Silverman spares no one in 'Jesus Is Magic' - East Valley Tribune: Get Out

Silverman spares no one in 'Jesus Is Magic'

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Posted: Thursday, December 8, 2005 5:56 am | Updated: 9:44 am, Fri Oct 7, 2011.

With her astonishingly foul mouth, fearless digressions on sex and race and winsome good looks, comedian Sarah Silverman is like a cross between Richard Pryor and nouveau feminist rocker Liz Phair.

She's smart, sexy and unmistakably freakish. No wonder male media types tend to fawn over her like smitten schoolboys.

In “Sarah Silverman: Jesus Is Magic,” the 35-year-old funnywoman (she had bit roles in “School of Rock” and “There's Something About Mary” and a short-lived gig on “Saturday Night Live”) delivers a body-slam-funny concert performance in which she takes shots at everything from AIDS to Martin Luther King to the miracle work of Christ. (“I think he made the Statue of Liberty disappear in the '80s.”)

Even Silverman's own attitudes come under her unique brand of friendly fire. At one point during the concert, she recalls being sexually assaulted by a doctor, which is “so bittersweet for a Jewish girl.”

Such wry stereotypes have compelled some to brand Silverman a racist, but thematically speaking, “Jesus Is Magic” is less about bigotry than it is about malignant show-biz narcissism. She assumes a role here. She dismisses Nicole Kidman, Julia Roberts and Sandra Bullock with a crudity unfit for print and French kisses herself in a mirror. She serenades residents of an old folks' home about their imminent passings and has a diva meltdown in front of her agent (Bob Odenkirk of “Mr. Show”).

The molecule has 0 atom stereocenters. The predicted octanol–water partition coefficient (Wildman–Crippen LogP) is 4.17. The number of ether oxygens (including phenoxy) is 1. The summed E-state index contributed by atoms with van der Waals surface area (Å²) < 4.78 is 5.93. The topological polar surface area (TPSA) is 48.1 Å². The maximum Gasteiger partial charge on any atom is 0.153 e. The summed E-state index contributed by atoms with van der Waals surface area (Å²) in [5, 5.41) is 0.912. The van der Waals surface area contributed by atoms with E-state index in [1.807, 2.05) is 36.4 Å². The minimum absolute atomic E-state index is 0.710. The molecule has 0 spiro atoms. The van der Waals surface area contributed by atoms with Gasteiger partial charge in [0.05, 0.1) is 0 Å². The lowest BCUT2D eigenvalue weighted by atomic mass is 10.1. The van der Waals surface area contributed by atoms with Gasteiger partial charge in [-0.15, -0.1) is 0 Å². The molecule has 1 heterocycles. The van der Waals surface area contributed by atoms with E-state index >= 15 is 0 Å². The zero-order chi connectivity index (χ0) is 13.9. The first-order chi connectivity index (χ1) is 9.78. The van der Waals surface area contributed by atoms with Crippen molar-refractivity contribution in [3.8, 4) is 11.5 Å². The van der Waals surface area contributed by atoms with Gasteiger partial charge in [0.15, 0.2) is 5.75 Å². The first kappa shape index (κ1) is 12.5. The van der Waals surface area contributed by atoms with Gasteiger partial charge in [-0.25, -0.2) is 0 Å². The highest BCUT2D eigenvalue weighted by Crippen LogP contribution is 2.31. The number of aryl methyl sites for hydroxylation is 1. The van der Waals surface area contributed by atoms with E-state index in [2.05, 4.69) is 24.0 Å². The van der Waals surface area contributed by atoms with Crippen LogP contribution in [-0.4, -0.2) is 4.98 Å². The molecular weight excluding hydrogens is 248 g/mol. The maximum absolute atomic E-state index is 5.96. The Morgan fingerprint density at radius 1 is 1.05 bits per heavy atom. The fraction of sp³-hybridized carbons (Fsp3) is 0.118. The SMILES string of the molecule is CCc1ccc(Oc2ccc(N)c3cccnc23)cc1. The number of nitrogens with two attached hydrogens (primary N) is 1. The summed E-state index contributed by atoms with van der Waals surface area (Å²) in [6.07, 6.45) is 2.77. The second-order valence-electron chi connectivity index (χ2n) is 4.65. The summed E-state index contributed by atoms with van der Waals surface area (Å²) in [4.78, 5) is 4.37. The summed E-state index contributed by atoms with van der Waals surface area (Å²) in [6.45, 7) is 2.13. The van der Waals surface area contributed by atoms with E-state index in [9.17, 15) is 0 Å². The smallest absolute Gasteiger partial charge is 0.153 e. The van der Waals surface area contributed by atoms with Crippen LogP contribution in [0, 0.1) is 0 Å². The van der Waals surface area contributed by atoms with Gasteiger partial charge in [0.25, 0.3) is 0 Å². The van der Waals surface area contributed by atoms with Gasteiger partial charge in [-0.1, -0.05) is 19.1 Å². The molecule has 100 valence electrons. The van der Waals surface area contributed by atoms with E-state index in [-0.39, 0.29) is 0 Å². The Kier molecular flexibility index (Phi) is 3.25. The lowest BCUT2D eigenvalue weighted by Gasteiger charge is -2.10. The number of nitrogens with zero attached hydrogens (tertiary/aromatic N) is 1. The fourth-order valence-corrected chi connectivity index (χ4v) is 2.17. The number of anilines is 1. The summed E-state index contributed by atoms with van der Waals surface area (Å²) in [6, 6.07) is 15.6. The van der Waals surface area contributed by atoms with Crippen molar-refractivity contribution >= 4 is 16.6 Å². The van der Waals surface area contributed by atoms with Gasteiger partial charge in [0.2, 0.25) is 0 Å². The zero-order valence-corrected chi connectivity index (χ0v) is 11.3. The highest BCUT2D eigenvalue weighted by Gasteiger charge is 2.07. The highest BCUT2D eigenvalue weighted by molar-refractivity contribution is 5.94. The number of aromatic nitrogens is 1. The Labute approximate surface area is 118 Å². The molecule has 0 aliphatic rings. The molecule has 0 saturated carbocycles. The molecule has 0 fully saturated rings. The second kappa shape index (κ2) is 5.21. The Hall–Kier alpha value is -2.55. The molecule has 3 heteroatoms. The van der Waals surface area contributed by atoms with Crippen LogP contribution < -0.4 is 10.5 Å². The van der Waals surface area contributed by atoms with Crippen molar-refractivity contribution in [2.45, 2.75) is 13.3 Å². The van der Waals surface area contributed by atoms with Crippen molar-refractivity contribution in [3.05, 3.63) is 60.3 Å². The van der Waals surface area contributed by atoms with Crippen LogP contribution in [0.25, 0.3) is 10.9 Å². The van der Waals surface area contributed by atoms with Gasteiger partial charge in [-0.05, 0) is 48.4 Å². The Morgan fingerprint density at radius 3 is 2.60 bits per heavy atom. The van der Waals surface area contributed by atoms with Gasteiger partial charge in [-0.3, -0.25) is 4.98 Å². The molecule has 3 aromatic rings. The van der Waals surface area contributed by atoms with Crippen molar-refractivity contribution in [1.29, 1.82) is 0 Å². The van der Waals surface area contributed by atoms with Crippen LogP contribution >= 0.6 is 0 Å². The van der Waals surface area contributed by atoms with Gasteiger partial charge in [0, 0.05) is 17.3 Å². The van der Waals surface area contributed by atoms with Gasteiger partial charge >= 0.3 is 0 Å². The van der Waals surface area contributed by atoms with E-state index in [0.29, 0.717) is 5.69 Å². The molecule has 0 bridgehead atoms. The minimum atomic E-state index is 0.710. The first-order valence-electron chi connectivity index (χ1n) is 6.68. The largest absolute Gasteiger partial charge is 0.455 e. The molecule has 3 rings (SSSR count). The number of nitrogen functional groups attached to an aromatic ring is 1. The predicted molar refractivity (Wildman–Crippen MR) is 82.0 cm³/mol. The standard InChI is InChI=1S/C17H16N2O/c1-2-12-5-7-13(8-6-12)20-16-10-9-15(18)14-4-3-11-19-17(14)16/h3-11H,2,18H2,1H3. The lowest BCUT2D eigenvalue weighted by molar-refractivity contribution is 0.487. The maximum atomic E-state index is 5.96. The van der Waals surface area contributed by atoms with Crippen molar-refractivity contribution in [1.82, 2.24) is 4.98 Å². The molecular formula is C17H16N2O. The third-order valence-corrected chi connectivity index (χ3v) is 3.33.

Silverman and director Liam Lynch inventively alternate concert footage with skit vignettes, and it makes for the funniest film of its kind since Eddie Murphy's “Delirious.”

Still, what about the racism? When Silverman jokes that the best time to have a child is “when you're a black teenager,” it's giving her too much credit to say she's simply holding a mirror up to society's collective, latently racist face. Indeed, one cannot dismiss antipathy (and self-loathing) as constituents of her humor. Even so, through her wit and daring, Silverman demonstrates that she has a deeper comprehension of modern American racial politics than most who make it their business to brand bigots.

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